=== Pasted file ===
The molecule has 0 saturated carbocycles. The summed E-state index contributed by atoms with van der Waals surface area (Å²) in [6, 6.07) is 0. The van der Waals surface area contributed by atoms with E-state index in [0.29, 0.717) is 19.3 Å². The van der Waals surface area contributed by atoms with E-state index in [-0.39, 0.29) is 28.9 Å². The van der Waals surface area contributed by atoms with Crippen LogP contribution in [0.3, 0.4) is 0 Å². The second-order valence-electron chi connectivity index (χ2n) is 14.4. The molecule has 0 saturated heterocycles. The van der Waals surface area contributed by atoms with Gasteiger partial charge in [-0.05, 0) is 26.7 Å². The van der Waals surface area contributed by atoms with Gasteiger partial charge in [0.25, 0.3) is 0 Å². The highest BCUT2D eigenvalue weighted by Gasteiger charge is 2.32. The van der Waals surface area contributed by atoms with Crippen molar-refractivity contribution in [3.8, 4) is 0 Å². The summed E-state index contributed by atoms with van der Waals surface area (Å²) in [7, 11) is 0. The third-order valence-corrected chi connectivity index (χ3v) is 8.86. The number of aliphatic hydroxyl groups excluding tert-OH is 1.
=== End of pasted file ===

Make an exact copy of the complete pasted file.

The molecule has 0 saturated carbocycles. The summed E-state index contributed by atoms with van der Waals surface area (Å²) in [6, 6.07) is 0. The van der Waals surface area contributed by atoms with E-state index in [0.29, 0.717) is 19.3 Å². The van der Waals surface area contributed by atoms with E-state index in [-0.39, 0.29) is 28.9 Å². The van der Waals surface area contributed by atoms with Crippen LogP contribution in [0.3, 0.4) is 0 Å². The second-order valence-electron chi connectivity index (χ2n) is 14.4. The molecule has 0 saturated heterocycles. The van der Waals surface area contributed by atoms with Gasteiger partial charge in [-0.05, 0) is 26.7 Å². The van der Waals surface area contributed by atoms with Gasteiger partial charge in [0.25, 0.3) is 0 Å². The highest BCUT2D eigenvalue weighted by Gasteiger charge is 2.32. The van der Waals surface area contributed by atoms with Crippen molar-refractivity contribution in [3.8, 4) is 0 Å². The summed E-state index contributed by atoms with van der Waals surface area (Å²) in [7, 11) is 0. The third-order valence-corrected chi connectivity index (χ3v) is 8.86. The number of aliphatic hydroxyl groups excluding tert-OH is 1.